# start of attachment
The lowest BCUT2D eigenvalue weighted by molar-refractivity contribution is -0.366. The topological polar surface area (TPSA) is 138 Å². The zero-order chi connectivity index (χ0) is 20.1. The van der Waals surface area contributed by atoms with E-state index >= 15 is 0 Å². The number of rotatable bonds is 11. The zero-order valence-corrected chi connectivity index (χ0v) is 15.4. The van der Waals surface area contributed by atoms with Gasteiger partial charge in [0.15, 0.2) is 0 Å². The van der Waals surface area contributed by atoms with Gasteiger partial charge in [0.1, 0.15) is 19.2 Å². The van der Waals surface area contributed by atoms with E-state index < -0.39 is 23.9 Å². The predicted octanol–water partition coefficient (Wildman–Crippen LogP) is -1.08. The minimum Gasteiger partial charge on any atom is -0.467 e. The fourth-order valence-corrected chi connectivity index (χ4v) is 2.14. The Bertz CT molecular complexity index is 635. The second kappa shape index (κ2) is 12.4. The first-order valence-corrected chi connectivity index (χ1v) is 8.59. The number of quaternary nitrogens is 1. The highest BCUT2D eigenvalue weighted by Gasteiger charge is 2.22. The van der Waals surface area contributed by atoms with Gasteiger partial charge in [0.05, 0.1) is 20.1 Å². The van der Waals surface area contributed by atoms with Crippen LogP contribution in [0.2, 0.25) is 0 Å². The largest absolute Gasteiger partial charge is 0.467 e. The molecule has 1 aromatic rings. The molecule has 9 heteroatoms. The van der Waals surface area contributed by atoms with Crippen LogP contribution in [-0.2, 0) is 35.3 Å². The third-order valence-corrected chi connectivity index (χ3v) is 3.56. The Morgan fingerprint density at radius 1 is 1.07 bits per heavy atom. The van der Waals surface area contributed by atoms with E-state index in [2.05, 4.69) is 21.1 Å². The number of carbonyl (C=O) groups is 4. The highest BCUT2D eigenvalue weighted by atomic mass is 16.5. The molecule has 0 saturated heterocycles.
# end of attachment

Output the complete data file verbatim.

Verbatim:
The lowest BCUT2D eigenvalue weighted by molar-refractivity contribution is -0.366. The topological polar surface area (TPSA) is 138 Å². The zero-order chi connectivity index (χ0) is 20.1. The van der Waals surface area contributed by atoms with E-state index >= 15 is 0 Å². The number of rotatable bonds is 11. The zero-order valence-corrected chi connectivity index (χ0v) is 15.4. The van der Waals surface area contributed by atoms with Gasteiger partial charge in [0.15, 0.2) is 0 Å². The van der Waals surface area contributed by atoms with Gasteiger partial charge in [0.1, 0.15) is 19.2 Å². The van der Waals surface area contributed by atoms with E-state index < -0.39 is 23.9 Å². The predicted octanol–water partition coefficient (Wildman–Crippen LogP) is -1.08. The minimum Gasteiger partial charge on any atom is -0.467 e. The fourth-order valence-corrected chi connectivity index (χ4v) is 2.14. The Bertz CT molecular complexity index is 635. The second kappa shape index (κ2) is 12.4. The first-order valence-corrected chi connectivity index (χ1v) is 8.59. The number of quaternary nitrogens is 1. The highest BCUT2D eigenvalue weighted by Gasteiger charge is 2.22. The van der Waals surface area contributed by atoms with Gasteiger partial charge in [0.05, 0.1) is 20.1 Å². The van der Waals surface area contributed by atoms with Crippen LogP contribution in [0.2, 0.25) is 0 Å². The largest absolute Gasteiger partial charge is 0.467 e. The molecule has 1 aromatic rings. The molecule has 9 heteroatoms. The van der Waals surface area contributed by atoms with Crippen LogP contribution in [-0.2, 0) is 35.3 Å². The third-order valence-corrected chi connectivity index (χ3v) is 3.56. The Morgan fingerprint density at radius 1 is 1.07 bits per heavy atom. The van der Waals surface area contributed by atoms with E-state index in [2.05, 4.69) is 21.1 Å². The number of carbonyl (C=O) groups is 4. The highest BCUT2D eigenvalue weighted by atomic mass is 16.5. The molecule has 0 saturated heterocycles.